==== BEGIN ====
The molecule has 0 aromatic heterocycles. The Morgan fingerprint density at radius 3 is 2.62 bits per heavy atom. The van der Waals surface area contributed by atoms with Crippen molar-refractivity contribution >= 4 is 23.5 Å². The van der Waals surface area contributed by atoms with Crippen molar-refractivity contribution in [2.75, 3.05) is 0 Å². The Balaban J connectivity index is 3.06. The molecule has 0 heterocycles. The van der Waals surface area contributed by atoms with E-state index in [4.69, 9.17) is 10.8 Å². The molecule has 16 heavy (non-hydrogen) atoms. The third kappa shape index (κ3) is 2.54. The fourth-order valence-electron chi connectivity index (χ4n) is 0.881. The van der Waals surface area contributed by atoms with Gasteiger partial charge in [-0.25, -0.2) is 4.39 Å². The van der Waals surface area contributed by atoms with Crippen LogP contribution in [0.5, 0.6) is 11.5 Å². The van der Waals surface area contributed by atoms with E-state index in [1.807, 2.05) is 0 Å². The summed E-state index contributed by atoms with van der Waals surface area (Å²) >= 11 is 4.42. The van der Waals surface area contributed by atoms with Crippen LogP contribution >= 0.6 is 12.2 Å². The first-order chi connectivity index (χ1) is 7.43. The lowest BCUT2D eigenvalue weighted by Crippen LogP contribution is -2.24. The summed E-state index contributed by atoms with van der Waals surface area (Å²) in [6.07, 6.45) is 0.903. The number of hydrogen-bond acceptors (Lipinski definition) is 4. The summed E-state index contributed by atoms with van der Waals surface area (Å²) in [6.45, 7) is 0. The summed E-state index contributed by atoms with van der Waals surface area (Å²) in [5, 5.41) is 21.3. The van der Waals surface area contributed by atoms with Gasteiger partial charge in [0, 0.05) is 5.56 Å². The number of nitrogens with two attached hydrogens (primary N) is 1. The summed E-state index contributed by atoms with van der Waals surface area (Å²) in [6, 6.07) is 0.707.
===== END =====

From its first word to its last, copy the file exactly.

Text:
The molecule has 0 aromatic heterocycles. The Morgan fingerprint density at radius 3 is 2.62 bits per heavy atom. The van der Waals surface area contributed by atoms with Crippen molar-refractivity contribution >= 4 is 23.5 Å². The van der Waals surface area contributed by atoms with Crippen molar-refractivity contribution in [2.75, 3.05) is 0 Å². The Balaban J connectivity index is 3.06. The molecule has 0 heterocycles. The van der Waals surface area contributed by atoms with E-state index in [4.69, 9.17) is 10.8 Å². The molecule has 16 heavy (non-hydrogen) atoms. The third kappa shape index (κ3) is 2.54. The fourth-order valence-electron chi connectivity index (χ4n) is 0.881. The van der Waals surface area contributed by atoms with Gasteiger partial charge in [-0.25, -0.2) is 4.39 Å². The van der Waals surface area contributed by atoms with Crippen LogP contribution in [0.5, 0.6) is 11.5 Å². The van der Waals surface area contributed by atoms with E-state index in [1.807, 2.05) is 0 Å². The summed E-state index contributed by atoms with van der Waals surface area (Å²) >= 11 is 4.42. The van der Waals surface area contributed by atoms with Crippen LogP contribution >= 0.6 is 12.2 Å². The first-order chi connectivity index (χ1) is 7.43. The lowest BCUT2D eigenvalue weighted by Crippen LogP contribution is -2.24. The summed E-state index contributed by atoms with van der Waals surface area (Å²) in [6.07, 6.45) is 0.903. The number of hydrogen-bond acceptors (Lipinski definition) is 4. The summed E-state index contributed by atoms with van der Waals surface area (Å²) in [6.45, 7) is 0. The summed E-state index contributed by atoms with van der Waals surface area (Å²) in [5, 5.41) is 21.3. The van der Waals surface area contributed by atoms with Gasteiger partial charge in [0, 0.05) is 5.56 Å². The number of nitrogens with two attached hydrogens (primary N) is 1. The summed E-state index contributed by atoms with van der Waals surface area (Å²) in [6, 6.07) is 0.707.